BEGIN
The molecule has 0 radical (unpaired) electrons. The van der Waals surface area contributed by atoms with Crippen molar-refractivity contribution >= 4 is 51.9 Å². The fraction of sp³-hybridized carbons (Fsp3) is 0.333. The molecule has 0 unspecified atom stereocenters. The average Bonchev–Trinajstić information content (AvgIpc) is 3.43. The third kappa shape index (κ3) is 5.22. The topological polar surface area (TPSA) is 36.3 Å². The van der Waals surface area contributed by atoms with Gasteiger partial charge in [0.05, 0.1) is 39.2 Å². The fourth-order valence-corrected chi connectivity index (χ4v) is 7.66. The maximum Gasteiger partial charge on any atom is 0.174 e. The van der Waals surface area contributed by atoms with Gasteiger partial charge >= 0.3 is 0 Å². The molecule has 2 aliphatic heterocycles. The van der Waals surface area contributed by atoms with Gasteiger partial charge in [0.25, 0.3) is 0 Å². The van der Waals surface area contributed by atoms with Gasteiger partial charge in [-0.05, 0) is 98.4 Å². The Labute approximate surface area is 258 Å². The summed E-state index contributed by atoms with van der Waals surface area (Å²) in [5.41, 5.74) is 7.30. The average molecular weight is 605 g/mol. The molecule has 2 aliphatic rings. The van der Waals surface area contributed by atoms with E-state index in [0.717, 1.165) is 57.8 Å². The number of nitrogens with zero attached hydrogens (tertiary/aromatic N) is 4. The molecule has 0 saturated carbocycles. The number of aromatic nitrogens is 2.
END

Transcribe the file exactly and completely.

The molecule has 0 radical (unpaired) electrons. The van der Waals surface area contributed by atoms with Crippen molar-refractivity contribution >= 4 is 51.9 Å². The fraction of sp³-hybridized carbons (Fsp3) is 0.333. The molecule has 0 unspecified atom stereocenters. The average Bonchev–Trinajstić information content (AvgIpc) is 3.43. The third kappa shape index (κ3) is 5.22. The topological polar surface area (TPSA) is 36.3 Å². The van der Waals surface area contributed by atoms with Gasteiger partial charge in [0.05, 0.1) is 39.2 Å². The fourth-order valence-corrected chi connectivity index (χ4v) is 7.66. The maximum Gasteiger partial charge on any atom is 0.174 e. The van der Waals surface area contributed by atoms with Gasteiger partial charge >= 0.3 is 0 Å². The molecule has 2 aliphatic heterocycles. The van der Waals surface area contributed by atoms with Gasteiger partial charge in [0.25, 0.3) is 0 Å². The van der Waals surface area contributed by atoms with Gasteiger partial charge in [-0.05, 0) is 98.4 Å². The Labute approximate surface area is 258 Å². The summed E-state index contributed by atoms with van der Waals surface area (Å²) in [5.41, 5.74) is 7.30. The average molecular weight is 605 g/mol. The molecule has 2 aliphatic rings. The van der Waals surface area contributed by atoms with E-state index in [0.717, 1.165) is 57.8 Å². The number of nitrogens with zero attached hydrogens (tertiary/aromatic N) is 4. The molecule has 0 saturated carbocycles. The number of aromatic nitrogens is 2.